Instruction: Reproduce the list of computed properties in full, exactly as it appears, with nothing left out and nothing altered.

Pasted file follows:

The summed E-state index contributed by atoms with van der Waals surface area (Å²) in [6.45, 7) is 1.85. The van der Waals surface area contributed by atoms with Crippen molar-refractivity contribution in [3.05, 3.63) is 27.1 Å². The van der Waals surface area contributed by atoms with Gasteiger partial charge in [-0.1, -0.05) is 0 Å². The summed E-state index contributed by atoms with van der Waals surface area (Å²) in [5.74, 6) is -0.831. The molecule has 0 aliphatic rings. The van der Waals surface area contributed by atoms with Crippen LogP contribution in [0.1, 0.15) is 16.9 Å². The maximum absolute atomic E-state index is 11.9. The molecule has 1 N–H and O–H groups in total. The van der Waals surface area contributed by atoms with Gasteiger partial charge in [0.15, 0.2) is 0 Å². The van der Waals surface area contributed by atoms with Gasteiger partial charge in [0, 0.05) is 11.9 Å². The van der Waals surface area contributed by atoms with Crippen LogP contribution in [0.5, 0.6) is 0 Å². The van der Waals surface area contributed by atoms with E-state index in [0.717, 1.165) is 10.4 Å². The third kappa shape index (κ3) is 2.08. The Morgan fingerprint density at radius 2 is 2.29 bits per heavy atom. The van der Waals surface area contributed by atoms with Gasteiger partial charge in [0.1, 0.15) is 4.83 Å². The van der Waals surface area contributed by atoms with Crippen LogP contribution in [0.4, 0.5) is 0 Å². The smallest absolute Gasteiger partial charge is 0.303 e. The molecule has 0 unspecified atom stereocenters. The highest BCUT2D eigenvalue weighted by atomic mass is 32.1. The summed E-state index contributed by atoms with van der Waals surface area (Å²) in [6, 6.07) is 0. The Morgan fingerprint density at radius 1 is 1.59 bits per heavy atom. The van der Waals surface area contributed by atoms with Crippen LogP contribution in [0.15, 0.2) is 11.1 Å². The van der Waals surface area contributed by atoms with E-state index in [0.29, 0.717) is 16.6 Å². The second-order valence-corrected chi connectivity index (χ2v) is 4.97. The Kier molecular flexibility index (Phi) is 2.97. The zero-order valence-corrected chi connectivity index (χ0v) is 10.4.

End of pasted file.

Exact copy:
The summed E-state index contributed by atoms with van der Waals surface area (Å²) in [6.45, 7) is 1.85. The van der Waals surface area contributed by atoms with Crippen molar-refractivity contribution in [3.05, 3.63) is 27.1 Å². The van der Waals surface area contributed by atoms with Gasteiger partial charge in [-0.1, -0.05) is 0 Å². The summed E-state index contributed by atoms with van der Waals surface area (Å²) in [5.74, 6) is -0.831. The molecule has 0 aliphatic rings. The van der Waals surface area contributed by atoms with Crippen LogP contribution in [0.1, 0.15) is 16.9 Å². The maximum absolute atomic E-state index is 11.9. The molecule has 1 N–H and O–H groups in total. The van der Waals surface area contributed by atoms with Gasteiger partial charge in [0.15, 0.2) is 0 Å². The van der Waals surface area contributed by atoms with Gasteiger partial charge in [0, 0.05) is 11.9 Å². The van der Waals surface area contributed by atoms with Crippen LogP contribution in [0.5, 0.6) is 0 Å². The van der Waals surface area contributed by atoms with E-state index in [0.717, 1.165) is 10.4 Å². The third kappa shape index (κ3) is 2.08. The Morgan fingerprint density at radius 2 is 2.29 bits per heavy atom. The van der Waals surface area contributed by atoms with Gasteiger partial charge in [0.1, 0.15) is 4.83 Å². The van der Waals surface area contributed by atoms with Crippen LogP contribution in [0.4, 0.5) is 0 Å². The smallest absolute Gasteiger partial charge is 0.303 e. The molecule has 0 unspecified atom stereocenters. The highest BCUT2D eigenvalue weighted by atomic mass is 32.1. The summed E-state index contributed by atoms with van der Waals surface area (Å²) in [6, 6.07) is 0. The Morgan fingerprint density at radius 1 is 1.59 bits per heavy atom. The van der Waals surface area contributed by atoms with Crippen LogP contribution in [0.15, 0.2) is 11.1 Å². The van der Waals surface area contributed by atoms with E-state index in [0.29, 0.717) is 16.6 Å². The second-order valence-corrected chi connectivity index (χ2v) is 4.97. The Kier molecular flexibility index (Phi) is 2.97. The zero-order valence-corrected chi connectivity index (χ0v) is 10.4.